Speeches, Interviews & Other Statements

Margaret Thatcher

Speech in Crayford

Document type: Speeches, interviews, etc.
Venue: St Paulinus’ Hall, Crayford, Kent
Source: Dartford Chronicle, 10 February 1950
Editorial comments: Evening.
Importance ranking: Major
Word count: 872
Themes: Arts & entertainment, Economy (general discussions), Employment, General Elections, Monetary policy, Taxation, Health policy, Housing, Social security & welfare

‘Festival of Britain’ Criticised

Labour Should Have Built Houses

St. Paulinus' Hall, Crayford, was packed when Miss Roberts opened her campaign in earnest on Monday evening, and she was accorded a good hearing.

She devoted a large part of her address to unemployment, and asserted but for Marshall Aid the raising of the school age, conscription, and the colossal increase in Ministry staffs, this country would have been faced with an unemployment figure of about 3,000,000.

Mr. L. Gordon Waterman presided.

Dealing with a few of the points in the Tory policy, Miss Roberts said there was nothing insincere in it. They had not given in it any promises or pledges which they felt unable to carry out, and any promises given in it would most certainly be carried out.

Referring to Socialist propaganda about the health of the nation, she said that longer life enjoyed to-day was not due to the last Government getting into power. That, and the reduced infant mortality rate, for instance, was not related to the political colour of the Government in power, but to the research work which was being continually carried on. If the last Government was going to take the credit for medical advances, then they should also take the discredit of more people dying from cancer.

“Quite Illogical”

“We have been very grossly misrepresented on the question of unemployment,” continued Miss Roberts. “You will undoubtedly hear the accusation that the Tories wish to create a pool of unemployed. It is quite illogical when you compare that propaganda with their other propoganda that the Tories are vote-catching. We have never wanted to create unemployment. Our policy is to maintain full employment. In the world-wide depression between the wars this country had to recover from it without American aid. Do you think any Tory boss is going to cry, ‘Hurrah for a depression; look at the money I'm going to lose’?”

Miss Roberts said that unemployment under a Tory Government had always been lower when it left office than when it entered office, In 1944 the Coalition Government, of which the Tories were the largest party, produced a White Paper in which they said there would be no problem of general unemployment in the years immediately after the end of the war, but where we were tripping up now was that we were finding that other countries were producing more things cheaper than we were. What were we going to do when American aid ended in 1952? Where were we to get the money to buy our raw materials?

‘A Gentleman Called Dr. Dalton’

We had an American loan which was supposed to last until 1950, but unfortunately, due to a gentleman called Dr. Dalton, it ran out in 18 months. Nevertheless, America granted us further aid, but she was quite certain it would not happen again. We were still not managing to make ends meet, not only on our own money, but on the money America gave us.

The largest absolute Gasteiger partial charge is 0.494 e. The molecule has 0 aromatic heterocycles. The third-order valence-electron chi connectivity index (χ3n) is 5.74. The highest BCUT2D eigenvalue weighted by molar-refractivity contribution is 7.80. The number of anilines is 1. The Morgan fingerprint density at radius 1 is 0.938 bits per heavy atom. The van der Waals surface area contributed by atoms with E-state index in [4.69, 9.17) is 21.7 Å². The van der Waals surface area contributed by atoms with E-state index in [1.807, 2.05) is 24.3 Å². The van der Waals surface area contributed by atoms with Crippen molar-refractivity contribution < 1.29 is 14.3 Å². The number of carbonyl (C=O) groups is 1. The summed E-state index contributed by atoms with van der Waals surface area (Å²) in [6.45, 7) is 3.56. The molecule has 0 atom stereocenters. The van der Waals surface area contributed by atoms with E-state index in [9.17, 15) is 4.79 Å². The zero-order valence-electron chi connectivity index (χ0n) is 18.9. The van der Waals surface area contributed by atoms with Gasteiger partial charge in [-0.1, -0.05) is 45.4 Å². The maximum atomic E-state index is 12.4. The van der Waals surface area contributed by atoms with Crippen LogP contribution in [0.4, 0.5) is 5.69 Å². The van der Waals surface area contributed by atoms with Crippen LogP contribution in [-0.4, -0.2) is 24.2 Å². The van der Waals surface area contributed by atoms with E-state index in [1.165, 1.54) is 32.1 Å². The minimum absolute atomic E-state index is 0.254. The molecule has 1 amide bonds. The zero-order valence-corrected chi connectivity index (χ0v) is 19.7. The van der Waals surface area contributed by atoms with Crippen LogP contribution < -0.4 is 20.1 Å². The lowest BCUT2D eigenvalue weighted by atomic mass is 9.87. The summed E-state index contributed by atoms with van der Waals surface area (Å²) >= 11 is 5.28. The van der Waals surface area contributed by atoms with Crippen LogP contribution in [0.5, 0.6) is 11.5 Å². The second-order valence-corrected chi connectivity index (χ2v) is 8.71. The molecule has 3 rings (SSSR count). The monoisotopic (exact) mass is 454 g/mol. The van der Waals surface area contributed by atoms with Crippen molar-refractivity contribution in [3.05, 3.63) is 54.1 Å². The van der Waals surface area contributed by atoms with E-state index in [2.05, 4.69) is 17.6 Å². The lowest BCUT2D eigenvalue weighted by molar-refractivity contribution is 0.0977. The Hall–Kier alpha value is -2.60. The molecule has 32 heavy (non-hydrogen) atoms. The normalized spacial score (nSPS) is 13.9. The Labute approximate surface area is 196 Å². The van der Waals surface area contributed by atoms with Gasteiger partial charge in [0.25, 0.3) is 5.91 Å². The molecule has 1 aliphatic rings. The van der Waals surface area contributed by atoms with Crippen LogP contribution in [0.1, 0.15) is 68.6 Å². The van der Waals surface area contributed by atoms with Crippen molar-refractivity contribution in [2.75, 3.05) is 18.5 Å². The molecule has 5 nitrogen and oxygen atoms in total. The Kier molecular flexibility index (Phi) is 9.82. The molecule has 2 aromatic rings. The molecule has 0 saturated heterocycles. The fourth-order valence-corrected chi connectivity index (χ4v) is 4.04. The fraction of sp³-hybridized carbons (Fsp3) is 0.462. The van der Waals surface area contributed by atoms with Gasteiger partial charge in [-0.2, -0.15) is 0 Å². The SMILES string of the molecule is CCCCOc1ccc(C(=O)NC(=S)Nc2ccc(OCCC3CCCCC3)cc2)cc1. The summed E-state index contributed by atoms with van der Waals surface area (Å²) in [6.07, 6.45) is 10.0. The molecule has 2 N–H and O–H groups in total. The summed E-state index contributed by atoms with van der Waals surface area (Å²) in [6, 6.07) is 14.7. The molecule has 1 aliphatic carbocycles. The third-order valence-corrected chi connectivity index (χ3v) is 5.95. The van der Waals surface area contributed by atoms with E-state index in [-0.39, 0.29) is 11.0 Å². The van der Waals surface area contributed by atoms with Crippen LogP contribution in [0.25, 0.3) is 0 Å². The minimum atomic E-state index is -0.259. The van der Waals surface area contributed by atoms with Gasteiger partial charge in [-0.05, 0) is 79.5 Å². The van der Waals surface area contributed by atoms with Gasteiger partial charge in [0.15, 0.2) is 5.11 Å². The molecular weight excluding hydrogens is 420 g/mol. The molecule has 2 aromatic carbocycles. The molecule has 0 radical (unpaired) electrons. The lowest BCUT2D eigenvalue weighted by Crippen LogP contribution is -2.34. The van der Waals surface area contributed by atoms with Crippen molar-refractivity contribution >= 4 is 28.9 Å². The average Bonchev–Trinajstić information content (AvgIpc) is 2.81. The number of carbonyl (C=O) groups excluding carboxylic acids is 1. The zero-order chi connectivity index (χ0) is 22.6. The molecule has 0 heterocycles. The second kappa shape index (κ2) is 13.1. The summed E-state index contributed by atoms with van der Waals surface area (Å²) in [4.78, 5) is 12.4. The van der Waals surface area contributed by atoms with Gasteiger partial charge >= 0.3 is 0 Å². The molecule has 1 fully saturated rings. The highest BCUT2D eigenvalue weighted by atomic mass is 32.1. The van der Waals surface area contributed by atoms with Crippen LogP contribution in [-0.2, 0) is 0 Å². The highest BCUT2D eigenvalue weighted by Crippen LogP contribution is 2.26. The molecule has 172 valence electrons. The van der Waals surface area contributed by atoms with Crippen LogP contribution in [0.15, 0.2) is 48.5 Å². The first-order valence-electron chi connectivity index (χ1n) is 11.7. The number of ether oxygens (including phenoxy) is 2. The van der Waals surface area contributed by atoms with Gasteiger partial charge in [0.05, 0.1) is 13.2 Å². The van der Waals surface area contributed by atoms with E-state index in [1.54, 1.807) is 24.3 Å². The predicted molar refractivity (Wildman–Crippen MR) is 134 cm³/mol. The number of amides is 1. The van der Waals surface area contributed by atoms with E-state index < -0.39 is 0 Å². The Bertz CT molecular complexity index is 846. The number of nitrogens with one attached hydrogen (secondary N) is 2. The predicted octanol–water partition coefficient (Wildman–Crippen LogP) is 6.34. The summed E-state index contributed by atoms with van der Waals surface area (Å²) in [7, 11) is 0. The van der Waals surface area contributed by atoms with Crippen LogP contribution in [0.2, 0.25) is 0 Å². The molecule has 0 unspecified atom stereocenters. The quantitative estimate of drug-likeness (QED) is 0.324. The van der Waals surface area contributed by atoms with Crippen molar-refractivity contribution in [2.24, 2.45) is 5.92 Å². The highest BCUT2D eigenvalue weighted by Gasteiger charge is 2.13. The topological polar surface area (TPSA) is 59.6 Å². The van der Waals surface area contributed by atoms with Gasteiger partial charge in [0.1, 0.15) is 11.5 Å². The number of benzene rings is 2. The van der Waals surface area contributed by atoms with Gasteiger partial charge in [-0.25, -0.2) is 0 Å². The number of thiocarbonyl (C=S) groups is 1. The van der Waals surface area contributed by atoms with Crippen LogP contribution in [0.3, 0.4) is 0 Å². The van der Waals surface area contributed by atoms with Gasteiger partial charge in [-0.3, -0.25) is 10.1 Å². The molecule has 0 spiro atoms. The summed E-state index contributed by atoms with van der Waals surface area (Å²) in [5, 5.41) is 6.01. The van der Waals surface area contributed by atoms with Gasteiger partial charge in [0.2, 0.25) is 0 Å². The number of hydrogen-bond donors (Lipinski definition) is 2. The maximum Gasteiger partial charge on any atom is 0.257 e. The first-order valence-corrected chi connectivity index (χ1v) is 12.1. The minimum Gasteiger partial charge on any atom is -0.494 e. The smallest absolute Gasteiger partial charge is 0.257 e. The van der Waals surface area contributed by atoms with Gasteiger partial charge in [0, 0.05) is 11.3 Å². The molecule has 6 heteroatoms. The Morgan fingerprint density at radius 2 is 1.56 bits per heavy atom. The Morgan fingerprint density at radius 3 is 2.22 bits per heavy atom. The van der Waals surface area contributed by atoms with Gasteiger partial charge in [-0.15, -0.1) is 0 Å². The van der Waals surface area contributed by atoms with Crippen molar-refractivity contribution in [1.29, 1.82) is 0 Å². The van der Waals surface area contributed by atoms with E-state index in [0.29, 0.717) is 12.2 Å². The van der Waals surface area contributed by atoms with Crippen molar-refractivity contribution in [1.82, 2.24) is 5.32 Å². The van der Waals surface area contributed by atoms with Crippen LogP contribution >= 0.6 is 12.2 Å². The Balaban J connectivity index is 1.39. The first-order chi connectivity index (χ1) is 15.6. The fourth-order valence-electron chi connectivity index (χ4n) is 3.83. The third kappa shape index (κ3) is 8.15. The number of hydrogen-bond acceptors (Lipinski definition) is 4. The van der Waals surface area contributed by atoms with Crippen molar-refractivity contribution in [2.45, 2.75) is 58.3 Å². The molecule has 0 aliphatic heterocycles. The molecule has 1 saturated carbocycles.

Socialist Ministers Sir Stafford Cripps, Mr. Herbert Morrison and Mr. Aneurin Bevan had admitted that without American aid there would have been from 1,500,000 to 2,000,000 unemployed. One would have thought that the first thing that would have sprung to their minds would have been—what are we going to do to face the crisis in 1952, when Marshall Aid ends? The Tories mentioned it in their manifesto as one of their first items. They would not find a word in the Socialist manifesto.

Miss Roberts said they would not take all controls off food until the premier necessities were in reach of every family. After all, it was Lord Woolton who put controls on when it was necessary and gave them the finest rationing system in the world.

Control on house building should be relaxed. A builder who had heard her talk about this had told her yesterday that if this was done he could build 16 houses immediately, houses of brick and mortar costing £1,200—£1,400. A pre-fab to-day was costing about £1,200.


At question-time the candidate, asked if the suggested economies in the Festival of Britain, etc., would not create unemployment, replied, “So long as you have got a colossal shortage of houses, it would have been better to divert the labour force from the Festival of Britain and put it on houses.”

Questioned on the National Health Service, the candidate said that a slightly different scheme would have come into operation under the Conservatives. It would have been a bit more gradual instead of trying to do everything at once. There would have been a better system of priority for those needing urgent attention.

Asked about food subsidies, she said there would be no reduction which might influence the price of food without compensating increases to those most affected. These compensations would take the form on the one hand of larger family allowances, pensions and other social benefits, and on the other of reductions of taxation, direct and indirect, that would increase incentives among the masses of the people. The present system was indiscriminate. Was it fair that the poor man's tobacco and beer should be used to help to pay for the rich man's food?